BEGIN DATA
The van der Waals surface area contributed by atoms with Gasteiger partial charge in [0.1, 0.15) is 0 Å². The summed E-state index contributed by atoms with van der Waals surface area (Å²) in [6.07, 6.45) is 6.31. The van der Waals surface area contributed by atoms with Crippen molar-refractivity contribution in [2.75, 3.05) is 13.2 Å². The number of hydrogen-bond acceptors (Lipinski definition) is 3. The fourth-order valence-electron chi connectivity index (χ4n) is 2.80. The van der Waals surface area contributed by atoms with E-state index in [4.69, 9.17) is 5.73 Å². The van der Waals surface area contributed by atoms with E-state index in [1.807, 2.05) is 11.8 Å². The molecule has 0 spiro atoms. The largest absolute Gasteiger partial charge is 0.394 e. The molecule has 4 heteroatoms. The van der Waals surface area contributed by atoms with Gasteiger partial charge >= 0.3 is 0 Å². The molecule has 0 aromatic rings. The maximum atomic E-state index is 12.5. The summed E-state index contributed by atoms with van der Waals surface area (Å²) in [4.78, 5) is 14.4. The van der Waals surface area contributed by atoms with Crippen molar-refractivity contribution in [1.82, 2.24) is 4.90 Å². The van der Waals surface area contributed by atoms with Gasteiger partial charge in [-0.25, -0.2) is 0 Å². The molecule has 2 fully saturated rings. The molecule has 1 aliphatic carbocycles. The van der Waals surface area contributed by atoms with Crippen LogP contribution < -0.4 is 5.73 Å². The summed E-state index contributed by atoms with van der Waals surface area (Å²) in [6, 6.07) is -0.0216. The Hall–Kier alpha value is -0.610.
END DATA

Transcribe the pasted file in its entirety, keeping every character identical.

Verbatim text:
The van der Waals surface area contributed by atoms with Gasteiger partial charge in [0.1, 0.15) is 0 Å². The summed E-state index contributed by atoms with van der Waals surface area (Å²) in [6.07, 6.45) is 6.31. The van der Waals surface area contributed by atoms with Crippen molar-refractivity contribution in [2.75, 3.05) is 13.2 Å². The number of hydrogen-bond acceptors (Lipinski definition) is 3. The fourth-order valence-electron chi connectivity index (χ4n) is 2.80. The van der Waals surface area contributed by atoms with E-state index in [4.69, 9.17) is 5.73 Å². The van der Waals surface area contributed by atoms with E-state index in [1.807, 2.05) is 11.8 Å². The molecule has 0 spiro atoms. The largest absolute Gasteiger partial charge is 0.394 e. The molecule has 4 heteroatoms. The van der Waals surface area contributed by atoms with Gasteiger partial charge >= 0.3 is 0 Å². The molecule has 0 aromatic rings. The maximum atomic E-state index is 12.5. The summed E-state index contributed by atoms with van der Waals surface area (Å²) in [4.78, 5) is 14.4. The van der Waals surface area contributed by atoms with Crippen molar-refractivity contribution in [1.82, 2.24) is 4.90 Å². The van der Waals surface area contributed by atoms with Gasteiger partial charge in [-0.25, -0.2) is 0 Å². The molecule has 2 fully saturated rings. The molecule has 1 aliphatic carbocycles. The van der Waals surface area contributed by atoms with Crippen LogP contribution < -0.4 is 5.73 Å². The summed E-state index contributed by atoms with van der Waals surface area (Å²) in [6, 6.07) is -0.0216. The Hall–Kier alpha value is -0.610.